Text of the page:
Chemical Class:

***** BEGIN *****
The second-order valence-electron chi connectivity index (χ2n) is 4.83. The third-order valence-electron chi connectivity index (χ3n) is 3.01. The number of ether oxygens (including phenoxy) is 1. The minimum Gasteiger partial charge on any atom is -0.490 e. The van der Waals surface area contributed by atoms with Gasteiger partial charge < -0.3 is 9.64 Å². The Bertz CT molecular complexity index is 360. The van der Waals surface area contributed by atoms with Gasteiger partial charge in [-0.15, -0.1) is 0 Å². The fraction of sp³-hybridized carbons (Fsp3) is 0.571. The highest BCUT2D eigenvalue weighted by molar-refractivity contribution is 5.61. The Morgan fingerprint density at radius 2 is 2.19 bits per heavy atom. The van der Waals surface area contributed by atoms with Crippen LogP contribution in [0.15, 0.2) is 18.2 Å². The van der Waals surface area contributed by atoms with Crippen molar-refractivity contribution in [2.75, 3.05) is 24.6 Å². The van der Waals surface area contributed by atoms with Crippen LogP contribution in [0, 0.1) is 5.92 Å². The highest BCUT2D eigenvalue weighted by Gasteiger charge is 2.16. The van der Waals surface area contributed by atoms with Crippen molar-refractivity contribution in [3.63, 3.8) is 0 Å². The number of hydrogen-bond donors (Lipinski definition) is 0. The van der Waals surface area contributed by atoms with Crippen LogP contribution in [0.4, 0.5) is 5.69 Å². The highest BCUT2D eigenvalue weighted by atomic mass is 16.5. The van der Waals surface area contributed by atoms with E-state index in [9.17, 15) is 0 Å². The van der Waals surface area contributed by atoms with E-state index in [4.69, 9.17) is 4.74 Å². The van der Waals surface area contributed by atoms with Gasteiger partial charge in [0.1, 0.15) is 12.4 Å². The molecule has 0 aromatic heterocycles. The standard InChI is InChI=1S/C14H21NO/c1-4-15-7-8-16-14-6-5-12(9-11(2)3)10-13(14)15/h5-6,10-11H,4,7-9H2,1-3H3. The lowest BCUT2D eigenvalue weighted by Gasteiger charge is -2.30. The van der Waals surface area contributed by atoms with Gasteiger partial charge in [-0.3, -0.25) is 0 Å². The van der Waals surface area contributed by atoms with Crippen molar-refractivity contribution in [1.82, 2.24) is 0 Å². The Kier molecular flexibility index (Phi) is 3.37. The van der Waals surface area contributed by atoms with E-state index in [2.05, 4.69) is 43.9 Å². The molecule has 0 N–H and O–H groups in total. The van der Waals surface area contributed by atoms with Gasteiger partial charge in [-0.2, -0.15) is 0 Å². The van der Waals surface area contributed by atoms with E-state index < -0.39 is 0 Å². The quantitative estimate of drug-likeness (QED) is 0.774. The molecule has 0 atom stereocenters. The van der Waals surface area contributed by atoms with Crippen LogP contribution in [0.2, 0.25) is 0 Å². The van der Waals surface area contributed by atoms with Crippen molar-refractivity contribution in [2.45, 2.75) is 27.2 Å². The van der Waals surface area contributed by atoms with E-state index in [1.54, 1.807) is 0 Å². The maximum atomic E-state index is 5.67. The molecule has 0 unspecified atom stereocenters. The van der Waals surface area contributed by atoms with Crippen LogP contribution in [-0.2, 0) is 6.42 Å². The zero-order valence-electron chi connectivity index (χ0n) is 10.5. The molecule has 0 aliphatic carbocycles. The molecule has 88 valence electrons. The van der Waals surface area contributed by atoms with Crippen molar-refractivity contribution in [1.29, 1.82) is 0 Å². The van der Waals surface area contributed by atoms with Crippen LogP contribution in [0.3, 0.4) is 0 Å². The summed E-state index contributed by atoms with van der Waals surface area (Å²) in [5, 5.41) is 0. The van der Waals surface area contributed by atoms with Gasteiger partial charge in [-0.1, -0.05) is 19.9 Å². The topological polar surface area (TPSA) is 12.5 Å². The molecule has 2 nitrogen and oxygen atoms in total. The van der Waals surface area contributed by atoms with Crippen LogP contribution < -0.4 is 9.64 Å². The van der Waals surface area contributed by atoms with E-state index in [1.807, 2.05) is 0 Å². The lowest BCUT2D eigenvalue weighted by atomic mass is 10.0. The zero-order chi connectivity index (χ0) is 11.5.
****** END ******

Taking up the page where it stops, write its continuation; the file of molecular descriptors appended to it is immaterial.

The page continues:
Rifampin is a pivotal drug for the treatment of tuberculosis. The U.S. Food and Drug Administration approved rifampin in 1971 and several trials showed that rifampin-containing regimens were very effective. In combination with pyrazinamide, it became possible to shorten the duration of treatment to 6 months. Virtually all of the studies that support these recommendations used a 10 mg/kg dose of rifampin , but a dose-finding study with an assessment of the maximum tolerated dose was never performed. The recommended dose was chosen on the basis that it was effective at the lowest cost and limited by fear of adverse effects. Boeree and others have performed studies in patients with tuberculosis to establish the maximum tolerated dose, to assess the incidence and severity of adverse events,to describe the pharmacokinetics, and to measure the bactericidal effect of higher doses of rifampin. ____________________________________________________________ From Microbe 2017: The PanACEA HIGHRIF1 trial (Boeree et al. AJRCCM, 2015) evaluated up to 40 mg/kg rifampicin (RIF) in tuberculosis (TB) patients. No statistically significant dose-response relationship was detected using conventional statistical methods. The exposure-response (ER) relationship between RIF and colony forming unit (CFU) and time-to-positivity (TTP) in mycobacterial growth incubator tube (MGIT) using non-linear mixed effects modeling was explored. Analysis was performed in NONMEM 7.3. For CFU a RIF pharmacokinetic model (Svensson et al. PAGE 25, 2016) was linked to the Multistate TB Pharmacometric (MTP) model (Clewe et al. JAC, 2016, Svensson and Simonsson CPT:PSP, 2016) and ER relationships were estimated between RIF and kill or growth of fast- (F), slow- (S) and non-multiplying (N) bacteria. For MGIT a time-to-event model (Svensson and Karlsson PAGE 25, 2016) was used. Model selection was guided by the likelihood ratio test and visual predictive checks. All 83 patients were included in the analysis. Statistically significant ER relationships were defined between RIF and fall in CFU and increase in MGIT. RIF was found to affect F, S and N bacteria. In contrast to earlier analyses using conventional statistical methods, statistically significant ER relationships were found between RIF and fall in bacterial load as measure by CFU and MGIT. This provides further evidence that high dose RIF are more effective and should be tested in pivotal clinical trials.!/4358/presentation/6176